Early in the year after Túrin was gone Morwen gave birth to her child, and she named her Niënor, which is Mourning; but Túrin was already far away when she was born. Long and evil was his road, for the power of Morgoth was ranging far abroad; but he had as guides Gethron and Grithnir, who had been young in the days of Hador, and though they were now aged they were valiant, and they knew well the lands, for they had journeyed often through Beleriand in former times. Thus by fate and courage they passed over the Shadowy Mountains, and coming down into the Vale of Sirion they passed into the Forest of Brethil; and at last, weary and haggard, they reached the confines of Doriath. But there they became bewildered, and were enmeshed in the mazes of the Queen, and wandered lost amid the pathless trees, until all their food was spent. There they came near to death, for winter came cold from the North; but not so light was Túrin’s doom. Even as they lay in despair they heard a horn sounded. Beleg the Strong-bow was hunting in that region, for he dwelt ever on the marches of Doriath, and he was the greatest woodsman of those days. He heard their cries and came to them, and when he had given them food and drink he learned their names and whence they came, and he was filled with wonder and pity. And he looked with liking upon Túrin, for he had the beauty of his mother and the eyes of his father, and he was sturdy and strong.

‘What boon would you have of King Thingol?’ said Beleg to the boy.

‘I would be one of his knights, to ride against Morgoth, and avenge my father,’ said Túrin.

‘That may well be, when the years have increased you,’ said Beleg. ‘For though you are yet small you have the makings of a valiant man, worthy to be a son of Húrin the Steadfast, if that were possible.’ For the name of Húrin was held in honour in all the lands of the Elves. Therefore Beleg gladly became the guide of the wanderers, and he led them to a lodge where he dwelt at that time with other hunters, and there they were housed while a messenger went to Menegroth. And when word came back that Thingol and Melian would receive the son of Húrin and his guardians, Beleg led them by secret ways into the Hidden Kingdom.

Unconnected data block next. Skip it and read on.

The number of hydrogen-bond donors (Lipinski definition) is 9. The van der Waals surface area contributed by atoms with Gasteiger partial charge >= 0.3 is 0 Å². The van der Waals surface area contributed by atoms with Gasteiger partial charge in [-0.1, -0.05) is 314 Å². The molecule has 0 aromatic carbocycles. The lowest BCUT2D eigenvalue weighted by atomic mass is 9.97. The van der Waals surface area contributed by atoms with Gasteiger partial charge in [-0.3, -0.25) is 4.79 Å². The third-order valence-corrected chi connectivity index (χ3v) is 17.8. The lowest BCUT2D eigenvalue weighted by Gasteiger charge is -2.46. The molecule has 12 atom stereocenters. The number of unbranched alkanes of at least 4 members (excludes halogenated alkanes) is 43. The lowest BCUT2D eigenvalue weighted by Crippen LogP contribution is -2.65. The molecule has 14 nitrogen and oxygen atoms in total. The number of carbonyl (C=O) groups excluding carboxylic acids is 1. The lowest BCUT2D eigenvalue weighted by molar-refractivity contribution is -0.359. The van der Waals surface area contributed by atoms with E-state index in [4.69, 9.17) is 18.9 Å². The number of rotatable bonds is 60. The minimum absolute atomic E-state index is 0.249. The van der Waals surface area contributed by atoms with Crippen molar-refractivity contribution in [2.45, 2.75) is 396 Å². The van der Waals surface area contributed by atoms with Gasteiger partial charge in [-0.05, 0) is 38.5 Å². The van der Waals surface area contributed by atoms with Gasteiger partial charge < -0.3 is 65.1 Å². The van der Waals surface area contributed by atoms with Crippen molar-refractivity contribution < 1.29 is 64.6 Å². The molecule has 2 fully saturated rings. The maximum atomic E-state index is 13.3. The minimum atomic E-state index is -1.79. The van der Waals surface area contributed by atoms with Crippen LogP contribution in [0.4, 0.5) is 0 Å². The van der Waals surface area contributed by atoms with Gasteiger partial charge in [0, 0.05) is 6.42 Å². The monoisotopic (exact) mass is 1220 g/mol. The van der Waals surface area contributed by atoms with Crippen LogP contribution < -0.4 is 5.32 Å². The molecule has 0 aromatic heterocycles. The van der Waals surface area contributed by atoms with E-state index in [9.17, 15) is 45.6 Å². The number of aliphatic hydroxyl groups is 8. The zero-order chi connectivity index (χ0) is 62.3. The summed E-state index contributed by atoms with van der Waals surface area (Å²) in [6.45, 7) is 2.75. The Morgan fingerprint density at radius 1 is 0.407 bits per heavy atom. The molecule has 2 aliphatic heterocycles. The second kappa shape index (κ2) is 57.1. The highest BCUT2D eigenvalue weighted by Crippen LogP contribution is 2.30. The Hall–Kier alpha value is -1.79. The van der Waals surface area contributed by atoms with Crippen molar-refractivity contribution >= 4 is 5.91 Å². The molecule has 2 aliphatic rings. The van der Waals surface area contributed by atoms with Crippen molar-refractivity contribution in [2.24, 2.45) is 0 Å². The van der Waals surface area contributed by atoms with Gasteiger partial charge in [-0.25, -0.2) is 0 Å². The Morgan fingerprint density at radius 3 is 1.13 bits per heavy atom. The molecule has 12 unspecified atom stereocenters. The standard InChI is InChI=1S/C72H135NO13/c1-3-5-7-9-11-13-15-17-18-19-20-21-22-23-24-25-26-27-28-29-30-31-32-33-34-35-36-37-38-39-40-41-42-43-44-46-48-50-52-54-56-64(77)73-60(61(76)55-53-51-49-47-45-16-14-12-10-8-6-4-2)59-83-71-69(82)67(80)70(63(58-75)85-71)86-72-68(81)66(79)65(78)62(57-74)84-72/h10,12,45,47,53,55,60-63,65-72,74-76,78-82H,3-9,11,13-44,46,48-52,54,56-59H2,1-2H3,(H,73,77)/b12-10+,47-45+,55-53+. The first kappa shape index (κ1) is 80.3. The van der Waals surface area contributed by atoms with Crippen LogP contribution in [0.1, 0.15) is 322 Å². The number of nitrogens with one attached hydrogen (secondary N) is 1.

Thus Túrin came to the great bridge over the Esgalduin, and passed the gates of Thingol’s halls; and as a child he gazed upon the marvels of Menegroth, which no mortal Man before had seen, save Beren only. Then Gethron spoke the message of Morwen before Thingol and Melian; and Thingol received them kindly, and set Túrin upon his knee in honour of Húrin, mightiest of Men, and of Beren his kinsman. And those that saw this marvelled, for it was a sign that Thingol took Túrin as his foster-son; and that was not at that time done by kings, nor ever again by Elf-lord to a Man. Then Thingol said to him: ‘Here, son of Húrin, shall your home be; and in all your life you shall be held as my son, Man though you be. Wisdom shall be given you beyond the measure of mortal Men, and the weapons of the Elves shall be set in your hands. Perhaps the time may come when you shall regain the lands of your father in Hithlum; but dwell now here in love.’

Thus began the sojourn of Túrin in Doriath. With him remained for a while Gethron and Grithnir his guardians, though they yearned to return again to their lady in Dor-lómin. Then age and sickness came upon Grithnir, and he stayed beside Túrin until he died; but Gethron departed, and Thingol sent with him an escort to guide him and guard him, and they brought words from Thingol to Morwen. They came at last to Húrin’s house, and when Morwen learned that Túrin was received with honour in the halls of Thingol her grief was lightened; and the Elves brought also rich gifts from Melian, and a message bidding her return with Thingol’s folk to Doriath. For Melian was wise and foresighted, and she hoped thus to avert the evil that was prepared in the thought of Morgoth. But Morwen would not depart from her house, for her heart was yet unchanged and her pride still high; moreover Niënor was a babe in arms. Therefore she dismissed the Elves of Doriath with her thanks, and gave them in gift the last small things of gold that remained to her, concealing her poverty; and she bade them take back to Thingol the Helm of Hador. But Túrin watched ever for the return of Thingol’s messengers; and when they came back alone he fled into the woods and wept, for he knew of Melian’s bidding and he had hoped that Morwen would come. This was the second sorrow of Túrin. When the messengers spoke Morwen’s answer, Melian was moved with pity, perceiving her mind; and she saw that the fate which she foreboded could not lightly be set aside.